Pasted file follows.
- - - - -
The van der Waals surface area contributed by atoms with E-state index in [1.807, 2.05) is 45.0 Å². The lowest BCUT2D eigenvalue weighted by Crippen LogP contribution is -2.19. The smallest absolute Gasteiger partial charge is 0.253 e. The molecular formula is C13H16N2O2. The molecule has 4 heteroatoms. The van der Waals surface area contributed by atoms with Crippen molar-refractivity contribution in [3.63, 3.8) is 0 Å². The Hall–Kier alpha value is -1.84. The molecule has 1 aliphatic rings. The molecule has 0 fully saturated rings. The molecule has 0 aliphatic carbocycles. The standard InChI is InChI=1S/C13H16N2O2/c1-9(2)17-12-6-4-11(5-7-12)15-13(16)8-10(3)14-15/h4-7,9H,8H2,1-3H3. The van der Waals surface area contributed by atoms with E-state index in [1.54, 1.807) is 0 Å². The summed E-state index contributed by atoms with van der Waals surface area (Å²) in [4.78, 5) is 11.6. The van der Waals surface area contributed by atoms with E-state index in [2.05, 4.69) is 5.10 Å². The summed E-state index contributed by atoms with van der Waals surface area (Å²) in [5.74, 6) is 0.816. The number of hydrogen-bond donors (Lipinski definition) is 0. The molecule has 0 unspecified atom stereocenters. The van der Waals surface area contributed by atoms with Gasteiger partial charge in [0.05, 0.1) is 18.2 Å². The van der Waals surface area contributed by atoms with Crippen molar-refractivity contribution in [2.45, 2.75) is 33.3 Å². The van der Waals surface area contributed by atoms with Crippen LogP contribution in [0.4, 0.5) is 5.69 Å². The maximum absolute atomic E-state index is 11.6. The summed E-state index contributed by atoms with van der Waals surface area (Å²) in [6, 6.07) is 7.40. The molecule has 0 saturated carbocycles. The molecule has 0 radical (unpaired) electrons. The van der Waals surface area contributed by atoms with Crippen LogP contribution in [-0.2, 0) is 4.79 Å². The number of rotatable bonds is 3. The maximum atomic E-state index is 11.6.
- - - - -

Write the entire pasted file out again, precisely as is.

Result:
The van der Waals surface area contributed by atoms with E-state index in [1.807, 2.05) is 45.0 Å². The lowest BCUT2D eigenvalue weighted by Crippen LogP contribution is -2.19. The smallest absolute Gasteiger partial charge is 0.253 e. The molecular formula is C13H16N2O2. The molecule has 4 heteroatoms. The van der Waals surface area contributed by atoms with Crippen molar-refractivity contribution in [3.63, 3.8) is 0 Å². The Hall–Kier alpha value is -1.84. The molecule has 1 aliphatic rings. The molecule has 0 fully saturated rings. The molecule has 0 aliphatic carbocycles. The standard InChI is InChI=1S/C13H16N2O2/c1-9(2)17-12-6-4-11(5-7-12)15-13(16)8-10(3)14-15/h4-7,9H,8H2,1-3H3. The van der Waals surface area contributed by atoms with E-state index in [1.54, 1.807) is 0 Å². The summed E-state index contributed by atoms with van der Waals surface area (Å²) in [4.78, 5) is 11.6. The van der Waals surface area contributed by atoms with E-state index in [2.05, 4.69) is 5.10 Å². The summed E-state index contributed by atoms with van der Waals surface area (Å²) in [5.74, 6) is 0.816. The number of hydrogen-bond donors (Lipinski definition) is 0. The molecule has 0 unspecified atom stereocenters. The van der Waals surface area contributed by atoms with Gasteiger partial charge in [0.05, 0.1) is 18.2 Å². The van der Waals surface area contributed by atoms with Crippen molar-refractivity contribution in [2.45, 2.75) is 33.3 Å². The van der Waals surface area contributed by atoms with Crippen LogP contribution in [0.4, 0.5) is 5.69 Å². The maximum absolute atomic E-state index is 11.6. The summed E-state index contributed by atoms with van der Waals surface area (Å²) in [6, 6.07) is 7.40. The molecule has 0 saturated carbocycles. The molecule has 0 radical (unpaired) electrons. The van der Waals surface area contributed by atoms with Crippen LogP contribution in [-0.2, 0) is 4.79 Å². The number of rotatable bonds is 3. The maximum atomic E-state index is 11.6.